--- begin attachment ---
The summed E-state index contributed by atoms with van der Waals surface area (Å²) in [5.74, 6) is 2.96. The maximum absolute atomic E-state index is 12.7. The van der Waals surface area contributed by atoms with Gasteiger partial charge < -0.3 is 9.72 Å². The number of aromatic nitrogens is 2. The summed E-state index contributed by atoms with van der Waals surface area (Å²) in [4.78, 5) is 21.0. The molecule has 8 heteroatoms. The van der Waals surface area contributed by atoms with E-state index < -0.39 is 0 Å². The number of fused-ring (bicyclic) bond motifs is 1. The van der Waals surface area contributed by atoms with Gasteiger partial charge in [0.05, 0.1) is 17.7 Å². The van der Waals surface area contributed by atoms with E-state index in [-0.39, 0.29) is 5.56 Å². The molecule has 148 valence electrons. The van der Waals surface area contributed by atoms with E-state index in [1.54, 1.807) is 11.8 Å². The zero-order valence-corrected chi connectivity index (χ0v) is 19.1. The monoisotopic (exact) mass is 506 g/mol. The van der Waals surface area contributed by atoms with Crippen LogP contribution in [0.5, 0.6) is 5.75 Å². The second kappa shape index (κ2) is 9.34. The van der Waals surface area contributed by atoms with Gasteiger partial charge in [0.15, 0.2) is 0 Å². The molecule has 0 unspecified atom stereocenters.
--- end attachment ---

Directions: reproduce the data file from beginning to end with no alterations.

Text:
The summed E-state index contributed by atoms with van der Waals surface area (Å²) in [5.74, 6) is 2.96. The maximum absolute atomic E-state index is 12.7. The van der Waals surface area contributed by atoms with Gasteiger partial charge < -0.3 is 9.72 Å². The number of aromatic nitrogens is 2. The summed E-state index contributed by atoms with van der Waals surface area (Å²) in [4.78, 5) is 21.0. The molecule has 8 heteroatoms. The van der Waals surface area contributed by atoms with E-state index < -0.39 is 0 Å². The number of fused-ring (bicyclic) bond motifs is 1. The van der Waals surface area contributed by atoms with Gasteiger partial charge in [0.05, 0.1) is 17.7 Å². The van der Waals surface area contributed by atoms with E-state index in [-0.39, 0.29) is 5.56 Å². The molecule has 148 valence electrons. The van der Waals surface area contributed by atoms with E-state index in [1.54, 1.807) is 11.8 Å². The zero-order valence-corrected chi connectivity index (χ0v) is 19.1. The monoisotopic (exact) mass is 506 g/mol. The van der Waals surface area contributed by atoms with Crippen LogP contribution in [0.5, 0.6) is 5.75 Å². The second kappa shape index (κ2) is 9.34. The van der Waals surface area contributed by atoms with Gasteiger partial charge in [0.15, 0.2) is 0 Å². The molecule has 0 unspecified atom stereocenters.